“If the bank had taken a different approach with the property, they might have gotten some money out of it early on,” but instead, the items became a burden to prospective buyers, he noted.

Fire fighter Dan Sisco leaves the Williston Fire Department's controlled burn at the former Pine Ridge School in Williston on Saturday. The fire department uses these opportunities to get real fire ground training in a controlled situation.
Fire fighter Dan Sisco leaves the Williston Fire Department’s controlled burn at the former Pine Ridge School in Williston on Saturday. The fire department uses these opportunities to get real fire ground training in a controlled situation.

Fresh paint, new plans

Pine Ridge School shuttered its mission as a private school for students with learning differences in 2009, due to declining enrollment and mounting debt, the Observer reported. After unsuccessful bids at a private sale, it was taken into possession by the bank, People’s United, and has been in limbo since 2011.

NETS Institute for Church Planting, which was originally established by the Christ Memorial Church in Williston, met informally with the Williston Planning Commission in late 2014 and signed a purchase and sale agreement for the property in March of last year. The rest of the preparatory work has focused on getting the zoning change to make its planned use of the space a reality: to use the property as a religious school with some housing components for men to live, along with their families, as they are training to become pastors in New England.

Appenzeller and his staff have been working at the school’s campus daily, painting buildings, renovating interiors of intended dormitories and overseeing the torching of buildings they’re not going to keep. Eventually, half of the original Pine Ridge campus will be torched, Appenzeller said.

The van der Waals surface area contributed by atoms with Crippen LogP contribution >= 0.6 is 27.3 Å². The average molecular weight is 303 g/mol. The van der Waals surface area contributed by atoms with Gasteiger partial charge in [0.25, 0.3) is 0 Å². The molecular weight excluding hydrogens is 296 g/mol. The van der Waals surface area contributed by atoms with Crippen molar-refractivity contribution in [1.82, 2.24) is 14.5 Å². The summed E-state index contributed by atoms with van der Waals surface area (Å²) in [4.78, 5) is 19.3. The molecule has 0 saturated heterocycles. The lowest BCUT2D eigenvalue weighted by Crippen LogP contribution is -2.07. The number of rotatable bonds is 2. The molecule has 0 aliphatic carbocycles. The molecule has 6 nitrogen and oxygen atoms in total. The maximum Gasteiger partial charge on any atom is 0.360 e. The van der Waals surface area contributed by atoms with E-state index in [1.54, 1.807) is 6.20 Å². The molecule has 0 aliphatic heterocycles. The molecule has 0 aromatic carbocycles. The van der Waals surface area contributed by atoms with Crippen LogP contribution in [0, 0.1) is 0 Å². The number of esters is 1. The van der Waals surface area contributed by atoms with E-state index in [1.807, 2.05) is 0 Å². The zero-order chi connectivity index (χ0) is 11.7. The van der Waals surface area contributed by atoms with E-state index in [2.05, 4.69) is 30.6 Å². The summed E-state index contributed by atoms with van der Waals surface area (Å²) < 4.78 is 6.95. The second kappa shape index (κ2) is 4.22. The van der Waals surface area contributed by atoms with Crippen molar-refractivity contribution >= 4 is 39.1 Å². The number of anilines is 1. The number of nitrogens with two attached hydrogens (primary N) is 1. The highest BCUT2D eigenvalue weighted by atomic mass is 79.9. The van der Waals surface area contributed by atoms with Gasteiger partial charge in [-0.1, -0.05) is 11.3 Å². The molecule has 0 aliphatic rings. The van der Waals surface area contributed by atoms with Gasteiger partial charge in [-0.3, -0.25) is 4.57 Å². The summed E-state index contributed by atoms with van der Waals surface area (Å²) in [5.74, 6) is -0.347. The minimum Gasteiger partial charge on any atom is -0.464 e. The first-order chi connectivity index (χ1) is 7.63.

The next burns will take place at the end of September, with three more buildings going down, and an additional two have been permitted for destruction in December, but may or may not be taken down at that time. The buildings included an arts center, science building, health facility, offices and temporary dorms built in the 1970s that were grandfathered into the campus, but never built for extended use.

“Those are more in the middle of the campus, so it will be a little more difficult to see,” said Appenzeller. “They’re really in dilapidated condition; they’re old, they really were a little scary,” he said. “The fire department was very interested in obtaining all the training they possibly could, and it was kind of a win-win.”

While NETS is keeping the six largest buildings on campus, as well as a maintenance shed, Appenzeller described the burn buildings as ancillary, with little useful function.

Land, sales open to public

Since much of the campus was left untouched for seven years, there is a great deal of property that never went to auction or liquidation, so Appenzeller says he can foresee selling much of it. In the science building, he said, “we’ve been giving away microscopes and those kind of things that came out of that building.”

“We need to first determine what we really need for our own purposes, but there is more here than what we need. We’re looking at dressers, beds, tables, furniture, chairs, office equipment, file cabinets,” and more.

In addition to the property sales, a massive swath of land — 42 acres — will be deeded to the town for public use in the coming weeks, as part of the terms of the sale agreement, Belliveau and Appenzeller said.

Public access to the land would open up a wooded area that formerly was laced with trails used by Pine Ridge students, but which have now grown over, on a hilly area with 300-400-foot peaks, Appenzeller said.

“There’s trail access from Governor Chittenden Road to get into that property, and there may be other plans to integrate a trail system, so we were part of that scenario where hopefully we’d have a nice little trail system back there for people to use.” The transfer would happen by late August or early September, he said.